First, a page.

As a climber, Petiolaris stands out from the rest of the Hydrangea crowd with aerial roots and twining shoots. Initially slow growing, this unusual yet expansive shrub can eventually cover the entire side of your house! Provide a preferably cool site with partial shade, and you’ll be treated to an immense display of fragrant, white flowers from June to July.

    Hydrangea Vanilla Fraise

    One of our most popular plants last year, and deserving of every drop of attention received. You’ll be treated to large, creamy, conical white flower heads during late summer, aging to deep, raspberry pink once autumn rolls around. Fully hardy and fairly fast growing, you can expect to see this popular choice reaching approximately 2 metres in height, given a sheltered site with sun or light shade.

    Whatever you do, don’t overlook Hydrangeas this summer. When other flowerers are coming down from their peak, these specimens offer an exhilarating long-term display, excellent for prolonging seasonal interest in the garden as late as autumn.

  • Plants for a Mediterranean Garden - Introduction

    The Mediterranean features a beautifully diverse range of flora, but there’s absolutely no reason for it to remain over there. Many Mediterranean plants have made the leap to English gardens, creating subtle exotic interests to extremely great effect.

    olive trees

    Whether you’re looking to structure your entire garden after a geographical theme, or just looking to inject a little Mediterranean flair, you can’t go wrong with any of the following, as long as they’re provided with a sunny site and well-drained soil.

    Olives and Figs (Olea europa and Ficus carica) are excellent choices, adding distinctive Mediterranean flair. Of course, few species feel more naturally Mediterranean than palms, and the Chusan palm (Trachycarpus fortunei) and the Fan palm (Chamaerops humilis) provide a unique aesthetic and atmosphere. Though we would be neglectful not to quickly mention Cupressus sempervirens, the Italian cypress. This narrow, columnar evergreen features dark, dense foliage, and works especially well as an architectural or coastal plant.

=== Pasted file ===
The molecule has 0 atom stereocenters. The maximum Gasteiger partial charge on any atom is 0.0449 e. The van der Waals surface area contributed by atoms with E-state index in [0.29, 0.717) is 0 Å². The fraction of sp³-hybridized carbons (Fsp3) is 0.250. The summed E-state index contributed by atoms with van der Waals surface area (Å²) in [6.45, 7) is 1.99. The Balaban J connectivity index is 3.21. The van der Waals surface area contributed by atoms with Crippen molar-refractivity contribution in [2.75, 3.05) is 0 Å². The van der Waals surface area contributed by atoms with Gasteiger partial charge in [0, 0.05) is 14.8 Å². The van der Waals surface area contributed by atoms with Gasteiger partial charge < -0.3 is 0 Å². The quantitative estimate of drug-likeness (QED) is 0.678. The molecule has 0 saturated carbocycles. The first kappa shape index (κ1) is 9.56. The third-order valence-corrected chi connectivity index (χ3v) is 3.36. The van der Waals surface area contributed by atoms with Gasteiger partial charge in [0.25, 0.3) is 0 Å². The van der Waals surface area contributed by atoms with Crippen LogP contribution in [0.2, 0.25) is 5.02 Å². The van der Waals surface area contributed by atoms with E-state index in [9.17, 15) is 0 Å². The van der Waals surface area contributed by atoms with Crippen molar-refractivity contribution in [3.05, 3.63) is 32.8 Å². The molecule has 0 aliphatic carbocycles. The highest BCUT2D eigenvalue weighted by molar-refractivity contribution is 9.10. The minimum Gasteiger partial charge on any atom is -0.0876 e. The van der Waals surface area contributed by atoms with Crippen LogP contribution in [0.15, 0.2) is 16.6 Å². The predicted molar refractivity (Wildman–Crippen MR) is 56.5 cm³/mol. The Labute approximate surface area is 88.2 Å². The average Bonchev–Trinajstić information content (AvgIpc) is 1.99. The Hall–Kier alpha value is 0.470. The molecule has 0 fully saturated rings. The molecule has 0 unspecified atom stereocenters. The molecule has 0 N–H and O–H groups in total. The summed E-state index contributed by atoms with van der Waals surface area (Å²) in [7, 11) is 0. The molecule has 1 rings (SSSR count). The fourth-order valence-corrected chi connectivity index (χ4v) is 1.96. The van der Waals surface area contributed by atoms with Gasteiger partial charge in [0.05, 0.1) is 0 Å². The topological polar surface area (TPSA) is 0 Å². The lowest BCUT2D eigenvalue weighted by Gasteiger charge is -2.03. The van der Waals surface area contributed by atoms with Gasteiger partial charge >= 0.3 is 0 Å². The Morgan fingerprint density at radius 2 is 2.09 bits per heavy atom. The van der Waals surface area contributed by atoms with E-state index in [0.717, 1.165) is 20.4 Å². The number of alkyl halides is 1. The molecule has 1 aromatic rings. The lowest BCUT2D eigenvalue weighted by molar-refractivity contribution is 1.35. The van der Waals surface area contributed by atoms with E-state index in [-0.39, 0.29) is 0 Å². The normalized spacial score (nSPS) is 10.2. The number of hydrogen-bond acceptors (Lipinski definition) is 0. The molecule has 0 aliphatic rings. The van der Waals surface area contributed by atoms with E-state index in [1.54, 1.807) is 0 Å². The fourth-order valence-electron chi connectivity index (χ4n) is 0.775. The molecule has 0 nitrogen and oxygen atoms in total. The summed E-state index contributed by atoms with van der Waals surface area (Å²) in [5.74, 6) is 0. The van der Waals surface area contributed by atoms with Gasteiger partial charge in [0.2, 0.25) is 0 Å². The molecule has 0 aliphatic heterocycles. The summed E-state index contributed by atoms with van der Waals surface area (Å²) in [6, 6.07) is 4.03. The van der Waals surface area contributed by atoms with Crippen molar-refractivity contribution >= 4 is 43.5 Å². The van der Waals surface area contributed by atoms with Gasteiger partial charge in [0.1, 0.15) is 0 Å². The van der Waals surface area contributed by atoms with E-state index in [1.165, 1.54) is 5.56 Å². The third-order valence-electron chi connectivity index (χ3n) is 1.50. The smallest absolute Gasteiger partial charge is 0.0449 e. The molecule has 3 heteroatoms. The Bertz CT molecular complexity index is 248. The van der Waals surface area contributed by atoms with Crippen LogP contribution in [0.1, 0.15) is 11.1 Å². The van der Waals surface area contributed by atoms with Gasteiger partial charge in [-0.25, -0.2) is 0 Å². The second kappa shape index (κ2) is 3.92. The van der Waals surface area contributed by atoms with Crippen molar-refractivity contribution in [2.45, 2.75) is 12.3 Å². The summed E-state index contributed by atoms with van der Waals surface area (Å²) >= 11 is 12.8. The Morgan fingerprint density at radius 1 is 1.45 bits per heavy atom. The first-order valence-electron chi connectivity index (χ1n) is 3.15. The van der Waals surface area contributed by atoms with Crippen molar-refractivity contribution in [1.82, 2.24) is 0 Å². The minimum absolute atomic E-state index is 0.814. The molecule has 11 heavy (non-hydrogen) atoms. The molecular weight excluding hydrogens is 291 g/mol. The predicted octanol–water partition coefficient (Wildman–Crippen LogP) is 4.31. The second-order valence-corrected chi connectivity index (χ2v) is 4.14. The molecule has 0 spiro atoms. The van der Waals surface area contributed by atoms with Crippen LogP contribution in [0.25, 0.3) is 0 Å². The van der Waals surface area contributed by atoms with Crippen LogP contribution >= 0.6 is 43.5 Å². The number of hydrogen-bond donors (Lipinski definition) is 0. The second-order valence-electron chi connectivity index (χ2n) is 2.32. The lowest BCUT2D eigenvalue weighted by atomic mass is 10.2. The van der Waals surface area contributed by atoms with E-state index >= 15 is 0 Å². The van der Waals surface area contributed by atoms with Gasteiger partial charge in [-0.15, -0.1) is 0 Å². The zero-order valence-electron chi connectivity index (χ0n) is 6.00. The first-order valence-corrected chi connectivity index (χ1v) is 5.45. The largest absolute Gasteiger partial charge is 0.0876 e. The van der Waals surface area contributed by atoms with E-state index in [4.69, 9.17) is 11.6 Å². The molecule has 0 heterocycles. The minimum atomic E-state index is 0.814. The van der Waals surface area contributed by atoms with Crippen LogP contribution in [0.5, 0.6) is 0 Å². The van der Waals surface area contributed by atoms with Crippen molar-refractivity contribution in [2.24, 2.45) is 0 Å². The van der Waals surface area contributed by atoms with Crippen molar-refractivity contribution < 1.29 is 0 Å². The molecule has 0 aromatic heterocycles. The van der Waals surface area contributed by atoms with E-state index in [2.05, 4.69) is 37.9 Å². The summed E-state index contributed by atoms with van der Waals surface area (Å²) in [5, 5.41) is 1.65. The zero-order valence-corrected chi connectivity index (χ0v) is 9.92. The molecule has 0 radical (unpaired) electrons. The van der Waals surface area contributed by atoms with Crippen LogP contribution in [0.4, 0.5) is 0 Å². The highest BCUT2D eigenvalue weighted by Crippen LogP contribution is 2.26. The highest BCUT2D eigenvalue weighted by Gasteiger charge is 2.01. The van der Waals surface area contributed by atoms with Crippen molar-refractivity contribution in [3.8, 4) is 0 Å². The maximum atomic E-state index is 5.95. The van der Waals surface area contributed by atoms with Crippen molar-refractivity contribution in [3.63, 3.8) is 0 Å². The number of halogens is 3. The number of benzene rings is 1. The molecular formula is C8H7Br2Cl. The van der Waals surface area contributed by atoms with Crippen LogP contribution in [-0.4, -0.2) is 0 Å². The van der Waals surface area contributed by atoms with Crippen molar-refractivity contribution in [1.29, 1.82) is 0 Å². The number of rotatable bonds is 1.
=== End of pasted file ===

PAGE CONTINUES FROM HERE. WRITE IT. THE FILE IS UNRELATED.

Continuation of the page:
Alternatively, Vitis vinifera is a common vine perfect for ornamentation, particularly with the delicious autumn grapes for eating and processing. Aromatics also provide scent, flower, and attract the bees. We particularly recommend Lavender and Rosemary (Lavandula and Rosmarinus).

    In addition to these, a number of classic topiaries contribute Mediterranean charm, particularly Laurus nobilis, Prunus lusitanica (Portuguese laurel) and Buxus sempervirens. We’ve got a post covering some of these options, or you can head straight on over to our full topiary range. They’re perfect for planting in borders around patios, pools, gravel gardens or seating. Just add sun and you’re good to go!

  • Make the Most of Summer – Thinning Apples, Pears and Plums

    June is just closing out, which means it’s time to start thinking about fruit thinning. Nature does part of the work for you, with fruit naturally falling to the ground as part of the ‘June drop’. Nonetheless, it’s important to get involved yourself.

    apple trees

    Thinning your fruit helps immature trees conserve energy, allowing them to expend it on developing roots, foliage and branches, creating a better infrastructure to harvest from in later years. This even carries over to mature trees. If a specimen expends too much energy on this year’s crop, there may be little to harvest upon the following year.

    This process benefits the remaining fruits, able to develop to a good size, with sunlight and oxygen easily penetrating branches to help even ripening of fruit and reduce disease. Similarly to how you wouldn’t plant grass near an immature tree, avoiding competition over resources aids the establishment of a productive garden.

    For Apples and Pears, you’ll want to start by removing fruit with an odd shape, position, or blemishes. Keep an eye out for the ‘king pin’, the apple at the centre of the cluster which will often meet these criteria and need removing. On newer trees, try to retain no more than 6 apples per three years of age. For older trees, try and keep one or two dessert apples per cluster, around 10-15cm apart. For cooking apples cut this down to one per cluster, 15 to 25cm apart. They can be removed using secateurs and scissors, or simply twisted off by hand.

    Plums have a habit of over cropping, so you’ll want to keep particularly aware of the above risks. Fortunately, they’re easy to thin out. Leave one pair every 15cm, and gently remove the rest with your thumb and forefinger to provide more than enough room to thrive and ripen.

    If your fruit have already dropped it’s time to get started, and you should ideally have finished thinning by mid-July. If you have any questions or queries don’t hesitate to contact us, and we’ll have someone on hand more than happy to help you with orders and advice.